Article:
# Application of Burnside's Lemma

Struggling to apply Burnside's Lemma to an example for the Dihedral group (3)

i.e

We colour the vertices of an equilateral triangle with three colours: red, blue, green.
We do not distinguish colourings if they can be obtained from each other by rotations
or reflections. Use Burnside’s Lemma to count the colourings.

Any help would be great (particularly on how to identify fixed points!)

Cheers

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So, Burnside's lemma tells us that if G is a finite group that acts on X, then

$$|X/G|=\frac{1}{|G|}\sum_{g\in G}{|X^g|}$$

Where X/G is the number of orbits of G, and Xg is the elements fixed by G.

Now, we put X the set of all coloured triangles. Dih(3) acts on this. Two triangles are the same under rotation and reflection if and only if they are in the same orbit. So we need to count X/G.

So, we need to count Xg for each g. In total, there are 33 number of triangles.
• There are 33 triangles fixed by the identity.
• There are 32 triangles fixed under reflection, and there are 3 reflections
• There are 3 triangles fixed under rotation, and there are 2 rotations.

Thus

$$|X/G|=\frac{1}{6}(3^3+3^2+2.3)$$

Do you mean

$$|X/G|=\frac{1}{6}(3^3+3.3^2+2.3)$$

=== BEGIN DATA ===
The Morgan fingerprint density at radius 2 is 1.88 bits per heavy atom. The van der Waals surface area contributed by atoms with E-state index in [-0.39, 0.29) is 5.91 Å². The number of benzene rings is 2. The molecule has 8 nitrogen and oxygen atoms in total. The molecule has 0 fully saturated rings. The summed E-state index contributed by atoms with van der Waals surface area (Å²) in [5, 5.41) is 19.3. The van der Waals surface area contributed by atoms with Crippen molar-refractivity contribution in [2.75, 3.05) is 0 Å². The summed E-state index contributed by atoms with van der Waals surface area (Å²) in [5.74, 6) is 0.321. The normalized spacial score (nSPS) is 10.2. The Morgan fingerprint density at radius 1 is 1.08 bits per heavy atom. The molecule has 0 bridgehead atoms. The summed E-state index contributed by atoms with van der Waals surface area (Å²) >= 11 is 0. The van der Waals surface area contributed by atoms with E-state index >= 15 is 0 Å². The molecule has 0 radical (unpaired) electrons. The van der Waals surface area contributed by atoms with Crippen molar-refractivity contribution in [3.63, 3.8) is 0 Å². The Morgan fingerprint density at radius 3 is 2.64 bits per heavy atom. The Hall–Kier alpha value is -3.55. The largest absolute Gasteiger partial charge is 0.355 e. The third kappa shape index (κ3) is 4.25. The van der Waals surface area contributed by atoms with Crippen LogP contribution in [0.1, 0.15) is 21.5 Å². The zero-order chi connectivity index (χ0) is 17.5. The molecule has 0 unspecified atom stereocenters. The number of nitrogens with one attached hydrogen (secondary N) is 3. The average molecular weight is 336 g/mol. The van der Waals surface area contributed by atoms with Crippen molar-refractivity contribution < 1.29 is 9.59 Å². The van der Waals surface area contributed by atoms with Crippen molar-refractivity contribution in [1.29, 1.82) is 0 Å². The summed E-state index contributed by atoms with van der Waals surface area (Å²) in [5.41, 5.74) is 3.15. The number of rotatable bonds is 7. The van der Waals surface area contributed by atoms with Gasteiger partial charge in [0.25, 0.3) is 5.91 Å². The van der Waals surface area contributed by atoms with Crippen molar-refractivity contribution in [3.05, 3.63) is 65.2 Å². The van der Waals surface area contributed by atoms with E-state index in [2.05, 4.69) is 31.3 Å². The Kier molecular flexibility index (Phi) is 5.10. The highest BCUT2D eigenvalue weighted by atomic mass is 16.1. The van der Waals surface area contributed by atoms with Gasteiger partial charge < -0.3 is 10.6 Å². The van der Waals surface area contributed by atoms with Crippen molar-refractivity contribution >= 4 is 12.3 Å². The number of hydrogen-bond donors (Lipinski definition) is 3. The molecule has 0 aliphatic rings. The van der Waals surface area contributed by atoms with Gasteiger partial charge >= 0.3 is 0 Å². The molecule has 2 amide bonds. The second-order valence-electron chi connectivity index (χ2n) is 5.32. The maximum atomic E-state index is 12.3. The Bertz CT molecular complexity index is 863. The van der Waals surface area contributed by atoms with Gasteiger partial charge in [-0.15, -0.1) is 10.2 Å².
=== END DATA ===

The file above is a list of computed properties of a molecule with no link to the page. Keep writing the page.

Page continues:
As there are 3 reflections?

Thanks for this its helped alot :)

Yes, that's what I meant

Found a trickier one =\

We colour the vertices of a regular hexagon with two different colours. We do not distinguish colourings if they can be obtained from each other by rotations or reflections. Use Burnside's Lemma to count the colourings.

So |G|=2^6=64

Any help on how I go about identifying the rotations and reflections? I know that D(6) acts on this so we have 6 rotations and 6 reflections

I think my main issue with these problems is actually defining what is meant by a fixed point in this situation

Cheers

Draw a hexagon. Can you identify all the rotations and reflections in the hexagon? Turning the hexagon clockwise gives you rotations. The reflections can be described by picking two points and use that as reflection axis.

Now, for a certain transformation, a fixed point is simply a vertex that remains in the same spot before and after the transformation...

If you really understood the triangle example, then I don't think this should be a problem...